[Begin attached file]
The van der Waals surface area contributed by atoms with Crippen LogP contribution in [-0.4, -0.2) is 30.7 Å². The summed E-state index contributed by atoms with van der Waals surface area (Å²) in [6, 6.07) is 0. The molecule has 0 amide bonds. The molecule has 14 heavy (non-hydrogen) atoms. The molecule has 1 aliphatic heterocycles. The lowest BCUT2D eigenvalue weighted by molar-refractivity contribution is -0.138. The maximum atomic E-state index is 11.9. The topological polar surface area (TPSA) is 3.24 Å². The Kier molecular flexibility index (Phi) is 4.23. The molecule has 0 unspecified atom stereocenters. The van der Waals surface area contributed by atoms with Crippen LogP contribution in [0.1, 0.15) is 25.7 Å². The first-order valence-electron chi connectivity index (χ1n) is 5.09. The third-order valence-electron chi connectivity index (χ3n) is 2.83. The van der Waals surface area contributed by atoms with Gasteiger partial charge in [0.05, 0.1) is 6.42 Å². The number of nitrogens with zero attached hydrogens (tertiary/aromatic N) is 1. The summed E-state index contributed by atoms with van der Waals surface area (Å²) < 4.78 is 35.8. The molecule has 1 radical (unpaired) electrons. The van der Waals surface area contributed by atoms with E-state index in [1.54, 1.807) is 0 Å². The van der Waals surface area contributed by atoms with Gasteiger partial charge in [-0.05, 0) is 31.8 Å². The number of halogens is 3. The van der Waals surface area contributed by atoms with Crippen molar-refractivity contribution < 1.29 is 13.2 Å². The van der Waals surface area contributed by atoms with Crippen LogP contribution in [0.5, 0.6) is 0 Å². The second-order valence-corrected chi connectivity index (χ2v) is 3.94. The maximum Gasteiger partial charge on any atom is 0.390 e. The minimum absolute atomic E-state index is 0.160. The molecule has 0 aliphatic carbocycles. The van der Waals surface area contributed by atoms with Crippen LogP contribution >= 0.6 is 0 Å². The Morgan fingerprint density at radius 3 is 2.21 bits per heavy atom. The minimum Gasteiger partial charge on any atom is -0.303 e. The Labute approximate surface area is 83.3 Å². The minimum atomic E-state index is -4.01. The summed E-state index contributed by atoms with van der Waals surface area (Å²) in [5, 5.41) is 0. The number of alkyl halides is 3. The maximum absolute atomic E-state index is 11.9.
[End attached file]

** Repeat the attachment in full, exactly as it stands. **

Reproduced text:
The van der Waals surface area contributed by atoms with Crippen LogP contribution in [-0.4, -0.2) is 30.7 Å². The summed E-state index contributed by atoms with van der Waals surface area (Å²) in [6, 6.07) is 0. The molecule has 0 amide bonds. The molecule has 14 heavy (non-hydrogen) atoms. The molecule has 1 aliphatic heterocycles. The lowest BCUT2D eigenvalue weighted by molar-refractivity contribution is -0.138. The maximum atomic E-state index is 11.9. The topological polar surface area (TPSA) is 3.24 Å². The Kier molecular flexibility index (Phi) is 4.23. The molecule has 0 unspecified atom stereocenters. The van der Waals surface area contributed by atoms with Crippen LogP contribution in [0.1, 0.15) is 25.7 Å². The first-order valence-electron chi connectivity index (χ1n) is 5.09. The third-order valence-electron chi connectivity index (χ3n) is 2.83. The van der Waals surface area contributed by atoms with Gasteiger partial charge in [0.05, 0.1) is 6.42 Å². The number of nitrogens with zero attached hydrogens (tertiary/aromatic N) is 1. The summed E-state index contributed by atoms with van der Waals surface area (Å²) < 4.78 is 35.8. The molecule has 1 radical (unpaired) electrons. The van der Waals surface area contributed by atoms with E-state index in [1.54, 1.807) is 0 Å². The van der Waals surface area contributed by atoms with Gasteiger partial charge in [-0.05, 0) is 31.8 Å². The number of halogens is 3. The van der Waals surface area contributed by atoms with Crippen molar-refractivity contribution < 1.29 is 13.2 Å². The van der Waals surface area contributed by atoms with Crippen LogP contribution in [0.5, 0.6) is 0 Å². The second-order valence-corrected chi connectivity index (χ2v) is 3.94. The maximum Gasteiger partial charge on any atom is 0.390 e. The minimum absolute atomic E-state index is 0.160. The molecule has 0 aliphatic carbocycles. The van der Waals surface area contributed by atoms with Crippen LogP contribution >= 0.6 is 0 Å². The Morgan fingerprint density at radius 3 is 2.21 bits per heavy atom. The minimum Gasteiger partial charge on any atom is -0.303 e. The Labute approximate surface area is 83.3 Å². The minimum atomic E-state index is -4.01. The summed E-state index contributed by atoms with van der Waals surface area (Å²) in [5, 5.41) is 0. The number of alkyl halides is 3. The maximum absolute atomic E-state index is 11.9.